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Sword Beach: The assault by the 8th Brigade

Discussion in 'Sword Beach' started by Jim, Feb 26, 2007.

  1. Jim

    Jim New Member

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    The assault by the 8th Brigade, 3rd Infantry Division, on Sword Beach was somewhat similar to the US 4th Infantry Division at Utah, landing along a fairly narrow corridor only two battalions wide but thereby concentrating the entire force against a single strongpoint. The 1st South Lancs landed west of WN20 in La Breche, codenamed "Cod." This strongpoint included an 88mm gun in an H677 enfilade bunker as well as three 50mm pedestal guns. At the same time, the neigh boring 2nd East Yorks landed on its eastern side. The gun bunkers knocked out many Sherman flail tanks as they attempted to clear paths off the beach. The British infantry moved over the beach as quickly as possible to avoid the heavy fire against the shoreline. After the wire entanglements were breached, Cod was assaulted by elements of both battalions supported by DD tanks from 13th/18th Hussars and was overcome shortly after 1000hrs following nearly three hours of fighting. The defences in the center portion of Sword Beach had largely been eliminated once Cod was overwhelmed, but the beach remained under fire from scattered snipers, mortars and artillery located away from the beach. The German defensive positions on either side of the 8th Brigade were assigned to Commando units.
    In another parallel to the landings on the American beaches and the assault by the Rangers on Pointe-du-Hoc, the task of silencing the artillery batteries at the extreme eastern side of Sword Beach was assigned to 4 Commando. The battalion landed away from the defences, and advanced eastward to attack the strongpoint from the landward side. Two French troops were attached to 4 Commando, and led the attack on WN10. The lightly armed French Commandos had a hard time dealing with the numerous defences, which included a 75mm field gun in an H626 bunker, and the attack stalled. By this time, Sherman tanks from the neighbouring 8th Brigade had arrived near Ouistreham, and a DD tank was dispatched to assist in the Commando assault. Once the WN 10 defences were overcome with the help of tank fire, 4 Commando proceeded to assault the artillery battery in the StP 08 strongpoint in Riva Bella. A multi-storey observation tower at the far end dominated the strongpoint. As the Commandos fought past an outer ring of tobruks and other defences into the heart of the battery positions, they realised that the Germans had withdrawn the guns due to the pre-invasion bombardment, much as had occurred at Pointe-du-Hoc. German troops continued to hurl grenades from the observation tower, but rather than waste time and lives to capture the structure, 4 Commando left it for clean-up by follow-on troops.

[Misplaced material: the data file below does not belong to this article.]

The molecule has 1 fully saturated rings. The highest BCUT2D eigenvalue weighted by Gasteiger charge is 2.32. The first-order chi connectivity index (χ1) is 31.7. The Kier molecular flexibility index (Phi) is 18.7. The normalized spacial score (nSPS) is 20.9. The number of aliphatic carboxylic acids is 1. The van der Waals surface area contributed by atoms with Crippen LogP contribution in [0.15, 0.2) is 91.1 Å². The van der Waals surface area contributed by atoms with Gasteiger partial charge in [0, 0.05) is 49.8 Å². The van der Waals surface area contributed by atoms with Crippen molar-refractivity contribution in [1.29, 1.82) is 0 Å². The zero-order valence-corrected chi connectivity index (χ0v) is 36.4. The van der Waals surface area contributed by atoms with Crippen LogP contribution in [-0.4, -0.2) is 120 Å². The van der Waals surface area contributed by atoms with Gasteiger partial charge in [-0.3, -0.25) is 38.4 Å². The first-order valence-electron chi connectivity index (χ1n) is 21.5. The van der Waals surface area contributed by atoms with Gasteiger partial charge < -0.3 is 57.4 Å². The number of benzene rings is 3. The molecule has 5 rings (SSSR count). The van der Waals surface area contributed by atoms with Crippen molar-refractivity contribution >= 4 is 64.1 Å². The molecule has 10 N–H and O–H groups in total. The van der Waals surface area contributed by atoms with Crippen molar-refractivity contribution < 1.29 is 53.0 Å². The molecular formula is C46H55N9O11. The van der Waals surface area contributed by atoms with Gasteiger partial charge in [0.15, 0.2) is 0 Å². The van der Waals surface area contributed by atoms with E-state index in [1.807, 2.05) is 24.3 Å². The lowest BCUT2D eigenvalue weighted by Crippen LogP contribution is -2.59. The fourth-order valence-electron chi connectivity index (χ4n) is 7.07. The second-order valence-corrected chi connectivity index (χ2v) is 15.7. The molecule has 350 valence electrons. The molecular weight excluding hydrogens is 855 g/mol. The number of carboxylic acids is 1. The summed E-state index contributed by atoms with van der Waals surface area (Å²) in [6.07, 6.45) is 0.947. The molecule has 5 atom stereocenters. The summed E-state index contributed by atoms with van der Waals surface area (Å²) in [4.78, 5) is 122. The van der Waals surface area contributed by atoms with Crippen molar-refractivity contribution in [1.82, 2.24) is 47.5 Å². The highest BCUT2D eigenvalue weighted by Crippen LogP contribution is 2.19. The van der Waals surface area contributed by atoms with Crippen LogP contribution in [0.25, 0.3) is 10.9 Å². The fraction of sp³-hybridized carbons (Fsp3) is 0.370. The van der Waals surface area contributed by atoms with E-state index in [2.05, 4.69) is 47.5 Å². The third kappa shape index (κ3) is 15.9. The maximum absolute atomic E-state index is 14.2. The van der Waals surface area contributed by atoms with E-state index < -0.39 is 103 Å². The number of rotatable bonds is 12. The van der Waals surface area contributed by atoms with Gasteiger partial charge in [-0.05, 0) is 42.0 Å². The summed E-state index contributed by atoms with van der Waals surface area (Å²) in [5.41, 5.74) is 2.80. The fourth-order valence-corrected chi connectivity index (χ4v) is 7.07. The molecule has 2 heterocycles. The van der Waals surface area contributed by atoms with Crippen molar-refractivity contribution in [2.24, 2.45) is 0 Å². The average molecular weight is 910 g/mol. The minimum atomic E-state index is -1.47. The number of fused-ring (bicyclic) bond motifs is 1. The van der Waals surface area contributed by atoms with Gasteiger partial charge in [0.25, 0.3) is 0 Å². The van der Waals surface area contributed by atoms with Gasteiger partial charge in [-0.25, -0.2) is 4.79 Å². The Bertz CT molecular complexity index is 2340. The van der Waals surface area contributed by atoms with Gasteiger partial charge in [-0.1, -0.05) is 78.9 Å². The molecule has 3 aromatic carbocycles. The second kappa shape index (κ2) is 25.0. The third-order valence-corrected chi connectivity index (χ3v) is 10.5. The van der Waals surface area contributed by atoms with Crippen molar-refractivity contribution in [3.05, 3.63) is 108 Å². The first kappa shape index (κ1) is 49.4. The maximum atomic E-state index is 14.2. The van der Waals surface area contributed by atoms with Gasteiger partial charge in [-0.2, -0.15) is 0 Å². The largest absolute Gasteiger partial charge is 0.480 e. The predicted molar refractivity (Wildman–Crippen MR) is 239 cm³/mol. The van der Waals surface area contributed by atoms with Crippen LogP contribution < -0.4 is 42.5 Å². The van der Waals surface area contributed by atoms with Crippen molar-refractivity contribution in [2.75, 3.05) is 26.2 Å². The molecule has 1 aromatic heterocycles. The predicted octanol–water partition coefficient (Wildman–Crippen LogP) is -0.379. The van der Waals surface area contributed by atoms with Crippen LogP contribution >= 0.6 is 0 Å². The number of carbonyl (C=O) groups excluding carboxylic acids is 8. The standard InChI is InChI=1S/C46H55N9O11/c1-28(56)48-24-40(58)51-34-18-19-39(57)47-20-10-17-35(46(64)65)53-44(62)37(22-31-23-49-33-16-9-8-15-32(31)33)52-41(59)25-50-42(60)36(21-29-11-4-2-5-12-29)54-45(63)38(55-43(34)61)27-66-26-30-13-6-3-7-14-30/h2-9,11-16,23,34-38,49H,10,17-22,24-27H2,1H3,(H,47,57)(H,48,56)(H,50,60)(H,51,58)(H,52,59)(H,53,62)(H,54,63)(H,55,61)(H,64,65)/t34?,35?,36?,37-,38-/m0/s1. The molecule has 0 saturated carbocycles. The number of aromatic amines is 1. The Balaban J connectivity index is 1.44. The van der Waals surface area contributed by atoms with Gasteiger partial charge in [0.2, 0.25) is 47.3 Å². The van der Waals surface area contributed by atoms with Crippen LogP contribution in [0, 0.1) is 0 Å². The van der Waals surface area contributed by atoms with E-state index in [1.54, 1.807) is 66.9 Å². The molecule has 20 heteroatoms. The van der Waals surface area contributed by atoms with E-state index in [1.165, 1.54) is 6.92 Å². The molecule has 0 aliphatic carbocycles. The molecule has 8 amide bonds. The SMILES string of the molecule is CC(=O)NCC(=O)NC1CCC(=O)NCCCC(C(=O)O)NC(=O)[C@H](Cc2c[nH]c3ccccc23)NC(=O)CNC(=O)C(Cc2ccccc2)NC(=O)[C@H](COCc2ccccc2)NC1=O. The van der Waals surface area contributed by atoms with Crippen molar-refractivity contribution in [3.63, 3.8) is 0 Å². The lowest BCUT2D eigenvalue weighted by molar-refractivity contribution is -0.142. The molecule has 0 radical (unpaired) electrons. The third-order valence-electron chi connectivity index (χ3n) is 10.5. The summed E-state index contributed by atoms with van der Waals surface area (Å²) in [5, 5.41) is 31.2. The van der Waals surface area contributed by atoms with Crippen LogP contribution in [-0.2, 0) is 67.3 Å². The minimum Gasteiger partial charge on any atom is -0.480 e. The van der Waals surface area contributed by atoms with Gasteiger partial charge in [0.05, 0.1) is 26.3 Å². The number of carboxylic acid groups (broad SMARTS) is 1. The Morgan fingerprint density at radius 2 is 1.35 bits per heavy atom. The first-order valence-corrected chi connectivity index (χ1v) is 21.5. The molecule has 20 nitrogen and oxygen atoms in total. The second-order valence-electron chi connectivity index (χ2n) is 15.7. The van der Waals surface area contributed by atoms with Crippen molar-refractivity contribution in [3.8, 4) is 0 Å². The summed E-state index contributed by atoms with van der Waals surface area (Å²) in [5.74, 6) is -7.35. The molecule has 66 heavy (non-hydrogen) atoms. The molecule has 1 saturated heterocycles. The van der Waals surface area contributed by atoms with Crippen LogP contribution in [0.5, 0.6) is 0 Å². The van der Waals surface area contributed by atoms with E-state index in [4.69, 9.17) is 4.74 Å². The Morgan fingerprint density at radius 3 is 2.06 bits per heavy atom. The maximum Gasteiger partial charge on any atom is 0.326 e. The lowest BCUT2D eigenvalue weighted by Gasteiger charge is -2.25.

One of the primary objectives of British airborne troops in the area east of Sword Beach was strongpoint WN01, the Merville battery. The site is now preserved as a museum. It had been armed with 100mm field guns at the time of their capture. Also one of the original kettle gun pits built prior to the construction of the case mates.

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    To the west, 41 RM Commando assaulted strongpoint WN21 (Trout) in St Lion-sur-Mer, which included a single 75mm field gun and two pedestal-mounted 50mm guns in open pits. Strongpoint W 21 was deserted but the neighbouring chateau proved more difficult and 41 RM Commando was unable to proceed to its secondary objective, the Luftwaffe radar station at Douvres, even with the help of tanks.
    With the defences on Sword Beach thoroughly penetrated, albeit not entirely subdued, the follow-on waves moved off the beaches to carry out their further objectives. The 185th Brigade proceeded through Colleville-Plage on their way to Caen, encountering two major fortified areas in the process: an artillery battery in strongpoint WNI6, codenamed Morris, and the heavily fortified headquarters complex of Grenadier Regiment 736 in strongpoint WNI7, codenamed Hillman. The 1st Suffolks overwhelmed the artillery battery at WN16 and then proceeded on to the Hillman complex. Minefields and barbed wire encircled W 17, and the British infantry fought their way into the strongpoint after breaching the wire. The personnel bunkers inside it were the heavy bomb-proof type as used on the Westwall, and not the more vulnerable tobruk type common elsewhere on the D-Day beaches. As a result, the 1st Suffolks brought up some 17 -pdr anti-tank guns, attempting to crack open the bunkers by blasting their armoured cupolas. There were so many bunkers and firing ports that it took the 1st Suffolks the entire day to overwhelm the headquarters, not finally eliminating the resistance until 20:15hrs. Although casualties in the 1st Suffolks were not particularly heavy from the attack on Hillman, during the afternoon the 1st Royal Norfolks unwarily marched through a field within range of the strongpoint, and suffered about 150 casualties due to machine-gun fire. The prolonged resistance by strongpoint WNI7, as well as the later counterattack by elements of 21.Panzer-Division, were some of the reasons that the 185th Brigade was unable to press on to its intended objective that day, the city of Caen.